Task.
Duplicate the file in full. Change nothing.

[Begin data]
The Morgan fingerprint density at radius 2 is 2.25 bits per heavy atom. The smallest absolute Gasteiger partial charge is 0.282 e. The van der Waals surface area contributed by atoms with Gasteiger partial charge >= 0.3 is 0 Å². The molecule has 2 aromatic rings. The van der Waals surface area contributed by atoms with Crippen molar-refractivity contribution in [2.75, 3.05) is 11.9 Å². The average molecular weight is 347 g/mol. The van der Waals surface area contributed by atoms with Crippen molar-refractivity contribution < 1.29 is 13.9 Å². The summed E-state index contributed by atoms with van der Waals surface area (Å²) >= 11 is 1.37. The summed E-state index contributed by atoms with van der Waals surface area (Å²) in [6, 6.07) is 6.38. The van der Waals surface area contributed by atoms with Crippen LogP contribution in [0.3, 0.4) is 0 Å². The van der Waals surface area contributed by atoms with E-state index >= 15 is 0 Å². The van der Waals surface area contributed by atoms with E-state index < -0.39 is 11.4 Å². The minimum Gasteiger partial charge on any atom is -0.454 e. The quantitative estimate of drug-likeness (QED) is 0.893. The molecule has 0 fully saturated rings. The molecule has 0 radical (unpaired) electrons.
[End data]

The Morgan fingerprint density at radius 2 is 2.25 bits per heavy atom. The smallest absolute Gasteiger partial charge is 0.282 e. The van der Waals surface area contributed by atoms with Gasteiger partial charge >= 0.3 is 0 Å². The molecule has 2 aromatic rings. The van der Waals surface area contributed by atoms with Crippen molar-refractivity contribution in [2.75, 3.05) is 11.9 Å². The average molecular weight is 347 g/mol. The van der Waals surface area contributed by atoms with Crippen molar-refractivity contribution < 1.29 is 13.9 Å². The summed E-state index contributed by atoms with van der Waals surface area (Å²) >= 11 is 1.37. The summed E-state index contributed by atoms with van der Waals surface area (Å²) in [6, 6.07) is 6.38. The van der Waals surface area contributed by atoms with Crippen LogP contribution in [0.3, 0.4) is 0 Å². The van der Waals surface area contributed by atoms with E-state index >= 15 is 0 Å². The van der Waals surface area contributed by atoms with E-state index < -0.39 is 11.4 Å². The minimum Gasteiger partial charge on any atom is -0.454 e. The quantitative estimate of drug-likeness (QED) is 0.893. The molecule has 0 fully saturated rings. The molecule has 0 radical (unpaired) electrons.